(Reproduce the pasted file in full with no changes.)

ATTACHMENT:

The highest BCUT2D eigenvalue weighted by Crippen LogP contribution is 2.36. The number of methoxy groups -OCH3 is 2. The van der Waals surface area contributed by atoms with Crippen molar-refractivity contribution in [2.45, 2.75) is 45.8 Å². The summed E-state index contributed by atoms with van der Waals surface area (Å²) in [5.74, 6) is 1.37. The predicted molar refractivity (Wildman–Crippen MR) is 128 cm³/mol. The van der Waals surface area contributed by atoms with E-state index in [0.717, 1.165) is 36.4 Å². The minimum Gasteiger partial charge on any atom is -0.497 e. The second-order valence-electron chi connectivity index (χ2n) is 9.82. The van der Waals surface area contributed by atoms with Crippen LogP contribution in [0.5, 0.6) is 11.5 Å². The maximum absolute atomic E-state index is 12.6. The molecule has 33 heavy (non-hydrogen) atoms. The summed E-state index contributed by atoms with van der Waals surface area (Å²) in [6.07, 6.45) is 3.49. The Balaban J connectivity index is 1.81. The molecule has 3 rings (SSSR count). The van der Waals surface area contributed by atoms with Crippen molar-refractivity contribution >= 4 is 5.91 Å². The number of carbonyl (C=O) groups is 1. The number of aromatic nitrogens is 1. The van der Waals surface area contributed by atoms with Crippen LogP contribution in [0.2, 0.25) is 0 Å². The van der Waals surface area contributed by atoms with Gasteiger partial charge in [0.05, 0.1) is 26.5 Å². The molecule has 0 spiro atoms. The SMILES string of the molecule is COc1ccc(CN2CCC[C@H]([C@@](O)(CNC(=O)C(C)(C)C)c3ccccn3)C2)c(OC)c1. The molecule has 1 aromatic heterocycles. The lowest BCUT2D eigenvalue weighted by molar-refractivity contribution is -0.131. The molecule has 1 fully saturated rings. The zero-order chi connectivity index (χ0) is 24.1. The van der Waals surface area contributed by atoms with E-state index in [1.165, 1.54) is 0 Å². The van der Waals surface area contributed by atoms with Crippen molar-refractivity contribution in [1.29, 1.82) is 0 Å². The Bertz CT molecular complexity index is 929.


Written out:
The highest BCUT2D eigenvalue weighted by Crippen LogP contribution is 2.36. The number of methoxy groups -OCH3 is 2. The van der Waals surface area contributed by atoms with Crippen molar-refractivity contribution in [2.45, 2.75) is 45.8 Å². The summed E-state index contributed by atoms with van der Waals surface area (Å²) in [5.74, 6) is 1.37. The predicted molar refractivity (Wildman–Crippen MR) is 128 cm³/mol. The van der Waals surface area contributed by atoms with E-state index in [0.717, 1.165) is 36.4 Å². The minimum Gasteiger partial charge on any atom is -0.497 e. The second-order valence-electron chi connectivity index (χ2n) is 9.82. The van der Waals surface area contributed by atoms with Crippen LogP contribution in [0.5, 0.6) is 11.5 Å². The maximum absolute atomic E-state index is 12.6. The molecule has 33 heavy (non-hydrogen) atoms. The summed E-state index contributed by atoms with van der Waals surface area (Å²) in [6.07, 6.45) is 3.49. The Balaban J connectivity index is 1.81. The molecule has 3 rings (SSSR count). The van der Waals surface area contributed by atoms with Crippen molar-refractivity contribution >= 4 is 5.91 Å². The number of carbonyl (C=O) groups is 1. The number of aromatic nitrogens is 1. The van der Waals surface area contributed by atoms with Crippen LogP contribution in [0.2, 0.25) is 0 Å². The van der Waals surface area contributed by atoms with Gasteiger partial charge in [0.05, 0.1) is 26.5 Å². The molecule has 0 spiro atoms. The SMILES string of the molecule is COc1ccc(CN2CCC[C@H]([C@@](O)(CNC(=O)C(C)(C)C)c3ccccn3)C2)c(OC)c1. The molecule has 1 aromatic heterocycles. The lowest BCUT2D eigenvalue weighted by molar-refractivity contribution is -0.131. The molecule has 1 fully saturated rings. The zero-order chi connectivity index (χ0) is 24.1. The van der Waals surface area contributed by atoms with E-state index in [1.165, 1.54) is 0 Å². The van der Waals surface area contributed by atoms with Crippen molar-refractivity contribution in [1.29, 1.82) is 0 Å². The Bertz CT molecular complexity index is 929.